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Women Runners In Boston Marathon Change Sexist Rules After Threat Of Not Receiving Their Prize

In the US, women who work full-time are paid only 80 cents for every dollar paid to men. For years now, women have worked effortlessly to close that wage gap. Now, heroes for women’s rights in the world of marathon running are making headlines after changing prize money rules at the Boston Marathon.

On Thursday, the Boston Marathon announced they would be “awarding prize money to women runners who were previously deemed ineligible due to differing rules between elite women’s and men’s races,” according to Buzzfeed.

What exactly were those different rules? In layman’s terms, women were only eligible for prize money if they qualified for the “elite women’s start”, also known as the EWS. It is “a professional-level starting group that requires the highest level of marathon times.”

In 2018, the qualifying time for the EWS was 2:47:50; only 46 women made the cut. This meant that only 46 women were eligible for prize money.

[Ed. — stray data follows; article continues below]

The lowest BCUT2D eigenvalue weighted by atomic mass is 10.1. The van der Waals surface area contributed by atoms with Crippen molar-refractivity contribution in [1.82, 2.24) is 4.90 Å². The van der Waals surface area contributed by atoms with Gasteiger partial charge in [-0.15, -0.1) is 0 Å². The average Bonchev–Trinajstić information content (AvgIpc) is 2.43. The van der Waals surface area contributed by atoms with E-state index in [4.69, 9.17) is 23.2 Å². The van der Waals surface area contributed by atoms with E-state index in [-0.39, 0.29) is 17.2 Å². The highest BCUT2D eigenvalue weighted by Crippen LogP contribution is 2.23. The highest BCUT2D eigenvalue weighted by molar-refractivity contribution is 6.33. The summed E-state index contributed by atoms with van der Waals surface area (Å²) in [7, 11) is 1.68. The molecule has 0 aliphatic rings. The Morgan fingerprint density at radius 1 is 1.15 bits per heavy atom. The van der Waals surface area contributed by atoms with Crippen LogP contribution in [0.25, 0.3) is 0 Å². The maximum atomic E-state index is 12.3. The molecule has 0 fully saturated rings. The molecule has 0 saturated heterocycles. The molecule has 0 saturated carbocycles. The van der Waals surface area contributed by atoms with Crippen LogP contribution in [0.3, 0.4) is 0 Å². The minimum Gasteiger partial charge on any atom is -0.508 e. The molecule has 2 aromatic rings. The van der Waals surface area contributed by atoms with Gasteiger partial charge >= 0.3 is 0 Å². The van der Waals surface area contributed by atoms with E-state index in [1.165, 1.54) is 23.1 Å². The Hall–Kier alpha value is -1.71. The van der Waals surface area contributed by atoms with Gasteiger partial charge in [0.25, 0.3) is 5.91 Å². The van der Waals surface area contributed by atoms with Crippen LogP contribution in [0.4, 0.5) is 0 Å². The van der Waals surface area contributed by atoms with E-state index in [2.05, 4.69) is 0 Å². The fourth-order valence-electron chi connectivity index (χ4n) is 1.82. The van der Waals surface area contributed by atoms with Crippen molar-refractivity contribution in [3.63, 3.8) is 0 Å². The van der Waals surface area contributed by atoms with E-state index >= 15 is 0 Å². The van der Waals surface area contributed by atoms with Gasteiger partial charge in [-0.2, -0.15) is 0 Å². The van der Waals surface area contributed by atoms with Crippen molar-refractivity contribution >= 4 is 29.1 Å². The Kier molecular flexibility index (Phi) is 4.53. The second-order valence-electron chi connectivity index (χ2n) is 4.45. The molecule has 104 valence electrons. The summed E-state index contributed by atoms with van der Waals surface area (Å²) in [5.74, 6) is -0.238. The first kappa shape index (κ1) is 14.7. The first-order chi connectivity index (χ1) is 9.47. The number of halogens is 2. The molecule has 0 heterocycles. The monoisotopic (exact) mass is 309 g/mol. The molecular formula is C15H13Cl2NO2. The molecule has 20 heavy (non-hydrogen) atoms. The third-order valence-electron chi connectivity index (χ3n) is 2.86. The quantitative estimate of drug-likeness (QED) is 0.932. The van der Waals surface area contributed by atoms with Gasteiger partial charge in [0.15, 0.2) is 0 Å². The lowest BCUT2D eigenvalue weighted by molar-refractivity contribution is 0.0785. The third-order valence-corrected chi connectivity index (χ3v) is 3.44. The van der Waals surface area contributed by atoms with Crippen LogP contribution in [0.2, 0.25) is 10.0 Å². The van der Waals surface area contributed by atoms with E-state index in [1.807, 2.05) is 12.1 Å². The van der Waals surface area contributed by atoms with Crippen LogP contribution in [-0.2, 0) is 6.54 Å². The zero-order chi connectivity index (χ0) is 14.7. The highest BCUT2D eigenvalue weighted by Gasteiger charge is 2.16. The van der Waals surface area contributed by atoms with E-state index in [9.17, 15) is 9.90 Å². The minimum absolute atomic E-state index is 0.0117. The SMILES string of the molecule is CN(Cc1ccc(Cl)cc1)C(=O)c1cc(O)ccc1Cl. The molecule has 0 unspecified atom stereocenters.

16,587 Men & Just 46 Women Were Eligible for Prize Money This Year

The EWS made it so that just 46 women were eligible for prize money this year; while 16,587 men were eligible. When T.K. Skenderian, communications director for the Boston Athletic Association, was asked why women have to be in the EWS to win money, he said, “These are viewed as two separate competitions and this women’s-only start has become the preference of elite women athletes in distance running for more than a decade.”

Jessica Chichester, a 31-year-old nurse, placed fifth among all women racing this year in the Boston Marathon. But because she missed the qualifying time to join the EWS, she didn’t walk away with any money. What’s more is that she was only 23 seconds of the Olympic marathon qualifying time.

Veronica Jackson, another woman who did not qualify for the EWS, placed 13th on race day. She, too, walked away empty-handed. If she had qualified for the EWS, she would have made $1,800.

Fortunately, news of this form of gender discrimination led to public outcry and the Boston Marathon has changed its rules. On Thursday, Skenderian said that not only had the Boston Athletic Association reversed its rules so that women who were not part of the EWS would be eligible for prize money, but that three women whose times ranked them in the top fifteen and two women who placed within the ‘over-40 Master’s Division’ would be given prize money, according to Vox.